Herbal Healing

This blog is dedicated to herbal healing and other natural health remedies. In an attempt to deepen my own knowledge, I will share information on a variety of herbs, focusing largely on easy to find Western plants, as well as methods for preparing herbal medicines and natural beauty treatments. I am not a certified herbalist, licensed cosmetologist, or physician, so please use the information on this blog at your own risk! I've been an aspiring herbalist for several years, and I hope to finally get my certification sometime this year.

Burdock is a nourishing herb that has been used for thousands of  years to aid in the healing of everything from acne to cancer. It is  commonly referred to as an alterative, which is loosely defined  as altering the body towards health.  Burdock root is so effective  because it is a super food that is jammed-packed with essential  nutrients.
You may be familiar with burdock and the large burrs that this plant  produces in the fall.  Burdock is a biennial plant,  meaning it takes two  years to complete its life cycle. The root is  typically harvested for  medicine in the fall of the first year. You can  identify a burdock plant  in its first year by the large leaves and  absence of flower stalks and  the burrs. The root grows deep into the  earth and prefers hard rocky  soils, which can make it a challenge to  dig up. However, the effort put  into gathering this tenacious plant is  well worth it!
Common uses for burdock:
 Diabetes, syndrome X, insulin resistance, and other blood sugar disorders. 
Strengthening the liver and kidneys (burdock is very high in iron). 
Skin eruptions such as psoriasis, eczema, herpes, acne, and boils.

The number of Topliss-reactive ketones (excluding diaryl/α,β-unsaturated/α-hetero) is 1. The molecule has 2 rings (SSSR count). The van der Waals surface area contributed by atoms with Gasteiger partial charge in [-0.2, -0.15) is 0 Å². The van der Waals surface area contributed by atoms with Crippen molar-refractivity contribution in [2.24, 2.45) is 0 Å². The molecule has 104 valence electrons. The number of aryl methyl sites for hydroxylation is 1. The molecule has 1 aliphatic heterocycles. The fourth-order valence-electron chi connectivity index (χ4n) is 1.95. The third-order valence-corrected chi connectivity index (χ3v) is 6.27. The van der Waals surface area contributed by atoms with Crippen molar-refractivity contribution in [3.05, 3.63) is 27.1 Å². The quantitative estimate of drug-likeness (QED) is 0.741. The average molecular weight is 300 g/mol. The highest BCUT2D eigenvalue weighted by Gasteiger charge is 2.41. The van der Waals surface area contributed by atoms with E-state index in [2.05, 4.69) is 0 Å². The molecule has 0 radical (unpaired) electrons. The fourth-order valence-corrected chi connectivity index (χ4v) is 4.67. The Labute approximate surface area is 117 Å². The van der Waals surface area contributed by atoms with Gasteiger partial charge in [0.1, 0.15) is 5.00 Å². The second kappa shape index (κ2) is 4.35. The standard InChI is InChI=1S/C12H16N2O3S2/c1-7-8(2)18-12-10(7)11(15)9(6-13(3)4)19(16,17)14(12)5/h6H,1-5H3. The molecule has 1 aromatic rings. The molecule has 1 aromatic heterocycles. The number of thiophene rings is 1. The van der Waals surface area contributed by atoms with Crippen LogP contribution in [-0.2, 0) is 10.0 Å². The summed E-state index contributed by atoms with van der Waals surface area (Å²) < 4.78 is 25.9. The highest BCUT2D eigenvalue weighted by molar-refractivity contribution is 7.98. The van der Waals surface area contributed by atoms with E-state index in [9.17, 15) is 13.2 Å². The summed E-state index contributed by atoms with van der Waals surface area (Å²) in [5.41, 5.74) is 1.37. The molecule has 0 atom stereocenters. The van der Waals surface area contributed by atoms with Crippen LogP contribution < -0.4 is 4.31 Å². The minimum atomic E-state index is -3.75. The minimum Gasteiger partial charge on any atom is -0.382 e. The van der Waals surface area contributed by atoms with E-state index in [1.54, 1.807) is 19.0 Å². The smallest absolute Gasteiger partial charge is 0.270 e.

Commonly paired with red clover as a duo that has been used for thousands of years to slow or eradicate tumors.  
Note: Because of its high inulin content you  want to limit the amount of fresh burdock you eat and cook it well.  Inulin is a valuable substance, but it is difficult to digest and will  cause excessive gas if not cooked thoroughly.  Burdock is a strong  diuretic and is not appropriate for people with low blood pressure or  excessive urination.

Burdock is a nourishing herb that has been used for thousands of years to aid in the healing of everything from acne to cancer. It is commonly referred to as an alterative, which is loosely defined as altering the body towards health.  Burdock root is so effective because it is a super food that is jammed-packed with essential nutrients.

You may be familiar with burdock and the large burrs that this plant produces in the fall.  Burdock is a biennial plant, meaning it takes two years to complete its life cycle. The root is typically harvested for medicine in the fall of the first year. You can identify a burdock plant in its first year by the large leaves and absence of flower stalks and the burrs. The root grows deep into the earth and prefers hard rocky soils, which can make it a challenge to dig up. However, the effort put into gathering this tenacious plant is well worth it!

Common uses for burdock:

  • Diabetes, syndrome X, insulin resistance, and other blood sugar disorders.
  • Strengthening the liver and kidneys (burdock is very high in iron).
  • Skin eruptions such as psoriasis, eczema, herpes, acne, and boils.
  • Commonly paired with red clover as a duo that has been used for thousands of years to slow or eradicate tumors. 

Note: Because of its high inulin content you want to limit the amount of fresh burdock you eat and cook it well. Inulin is a valuable substance, but it is difficult to digest and will cause excessive gas if not cooked thoroughly.  Burdock is a strong diuretic and is not appropriate for people with low blood pressure or excessive urination.

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    BURDOCK
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    Reblogging this from myself because this was my first-ever post. :)
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